The sound of cricket chirps dominates the tranquil portrayal of water and plants, the sun casting its light on the indigenous village of Kemakúmake, Colombia. The community’s missions: to protect the seeds of nature given to them by the village’s spiritual parents, to honor the spirits through song, and to purify evil within society.
On Thursday, the Lenfest Center for the Arts held a film screening of “Ushui,” a documentary about women shamans from the indigenous Wiwa culture. The film was shown as part of Columbia’s Year of Water project, which aims to explore “Earth's most precious resource in all of its social, political, cultural, economic, and environmental complexities.”
The film was followed by a Q&A with director Rafael Mojica Gil, film researcher José Gregorio Mojica Gil, curator and Chair of Cultural Research at The Center for Folklife and Cultural Heritage Amalia Córdova, and music department Chair Ana Maria Ochoa. Ochoa also served as translator as some panelists spoke in Spanish. Ron Gregg, senior lecturer in the film and media studies discipline at the School of the Arts, moderated the Q&A session.
The film was produced by the Bunkuaneyuman Communications Collective, a film collective of the Wiwa people, who reside in the Sierra Nevada de Santa Marta in northern Colombia.
Rafael Mojica Gil grew up practicing Wiwa customs but was forced to leave his indigenous home due to conflict in the region between the Colombian government and guerrilla groups. In Santa Marta, he worked as a cameraman for the indigenous film collective Zhigoneshi, where he produced documentaries for Colombia’s national network.
José Mojica Gil was also raised practicing Wiwa customs. He is now a teacher at the ethno-education institute Salemaku Sertuga in northern Colombia, where he researches indigenous language and culture.
The film centers on “Sagas,” women shamans in Kemakúmake who sing and make ritual offerings to the spirits to keep order in society. The Sagas perform their rituals in the Ushui, the spiritual house that only women can enter. The Sagas believe that their society will be destroyed if their thoughts are negative, so they ensure that everything in their village is balanced and in accordance with the spirits.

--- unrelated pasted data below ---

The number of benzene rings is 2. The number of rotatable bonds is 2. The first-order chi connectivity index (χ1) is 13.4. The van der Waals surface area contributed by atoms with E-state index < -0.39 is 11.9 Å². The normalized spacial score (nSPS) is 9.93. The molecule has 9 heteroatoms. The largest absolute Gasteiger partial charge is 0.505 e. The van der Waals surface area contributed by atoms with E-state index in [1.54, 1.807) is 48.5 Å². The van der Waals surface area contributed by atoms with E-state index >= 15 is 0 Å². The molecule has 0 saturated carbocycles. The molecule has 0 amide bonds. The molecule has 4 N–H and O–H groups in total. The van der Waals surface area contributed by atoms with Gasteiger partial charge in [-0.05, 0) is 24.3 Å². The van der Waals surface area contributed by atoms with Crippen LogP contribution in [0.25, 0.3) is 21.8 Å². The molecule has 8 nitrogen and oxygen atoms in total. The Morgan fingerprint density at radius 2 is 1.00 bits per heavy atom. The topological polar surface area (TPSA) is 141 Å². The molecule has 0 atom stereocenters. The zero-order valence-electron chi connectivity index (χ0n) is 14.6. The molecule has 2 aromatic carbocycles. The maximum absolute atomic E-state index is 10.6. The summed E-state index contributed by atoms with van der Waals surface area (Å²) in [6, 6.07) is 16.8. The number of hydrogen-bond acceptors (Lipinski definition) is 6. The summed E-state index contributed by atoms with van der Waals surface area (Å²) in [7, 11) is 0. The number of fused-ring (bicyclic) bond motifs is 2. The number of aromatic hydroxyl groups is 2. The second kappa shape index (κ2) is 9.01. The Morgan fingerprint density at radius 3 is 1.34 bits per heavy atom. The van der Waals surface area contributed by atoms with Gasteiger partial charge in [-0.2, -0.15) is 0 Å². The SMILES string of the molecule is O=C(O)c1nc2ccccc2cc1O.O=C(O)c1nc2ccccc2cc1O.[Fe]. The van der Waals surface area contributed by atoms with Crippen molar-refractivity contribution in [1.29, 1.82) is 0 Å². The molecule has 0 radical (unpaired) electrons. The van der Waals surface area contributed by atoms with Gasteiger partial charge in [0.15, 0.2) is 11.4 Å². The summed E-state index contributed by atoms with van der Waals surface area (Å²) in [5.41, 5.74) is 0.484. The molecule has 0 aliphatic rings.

The first half of the film focuses on documenting the Sagas and their role in purifying society. In the second half, which takes place three years later, Shekuita, the thunder spirit, destroys the village, killing 11 residents. In one scene, a mother who lost her husband during the storm tries to keep her child focused on having only positive thoughts to prevent future disasters. Although some characters find life difficult, many characters stay positive and decide to return to the destroyed village to honor those who died.
The film, which took six years to complete, was created to preserve Wiwa culture for years to come. In the film, the Wiwa note that they must record and preserve everything for their own memory, and the film acts as an archive that future generations can consult. Rafael Mojica Gil noted that much of the material is shared on hard drives that are kept in the city of Santa Marta.
“If we were filming for ourselves, we could film for one, two, three or more hours and watch ourselves and we would not get tired,” he said during the Q&A.
In addition to capturing Wiwa life, the director chose to stress the importance of preserving nature, especially water, through scenes depicting the fruitful landscape and through tense scenes depicting nature’s destruction. In one scene, a pregnant woman fears for her baby’s health after leaving her home and seeing the nearby town poisoned by petrol and smoke.
“It’s really painful for us to watch this lack of equilibrium of the earth that continues to grow,” said José Mojica Gil. “It’s very painful to watch that process happen, that disintegration.”
In trying to depict the earth as a place of equilibrium, the collective also stressed the power of music as a way of maintaining peace and positivity within society through scenes depicting traditional singing practiced by the Sagas.
“Our life for all of us depends on good measure for music because music is harmony and it’s tranquility, and it’s a language of comprehension between nature and humans,” José Mojica Gil said. “So when mothers and fathers sing, the sound gets to nature. Nature listens, understands us, and responds with flowers, bird sounds, cricket sounds, clouds, sun, rain, water, everything.”
Reflecting on the importance of documenting the Wiwa, Rafael Mojica Gil also pointed out that larger production companies would often misrepresent indigenous life. When learning how to produce films, he journeyed to the snowy mountains with National Geographic and noticed that they would retake each scene “two or three times” in order to portray the indigenous people in a certain way.
“When we did this film, we didn’t want repetition,” Rafael Mojica Gil said. “It’s all natural. We wanted to let things happen as we live.”
In this film, the collective chose to accurately depict daily life for the Wiwa people with a medium that is, according to Córdova, “unusual” to indigenous peoples. However, something so foreign as film can unify and preserve a community and introduce a rarely documented people to the rest of the world.
“Indigenous filmmaking is not surprising to me in that making films is very much a collective effort,” Córdova said. “So it makes sense that communities that are used to collective work can embrace this kind of process in a really holistic, integral way and understand and value each piece of the work.”
“Ushui” was officially selected for a March 2019 screening at the Cartagena Film Festival , and it’s also being included in the 20th annual imagineNATIVE Film + Media Arts Festival in Toronto this month.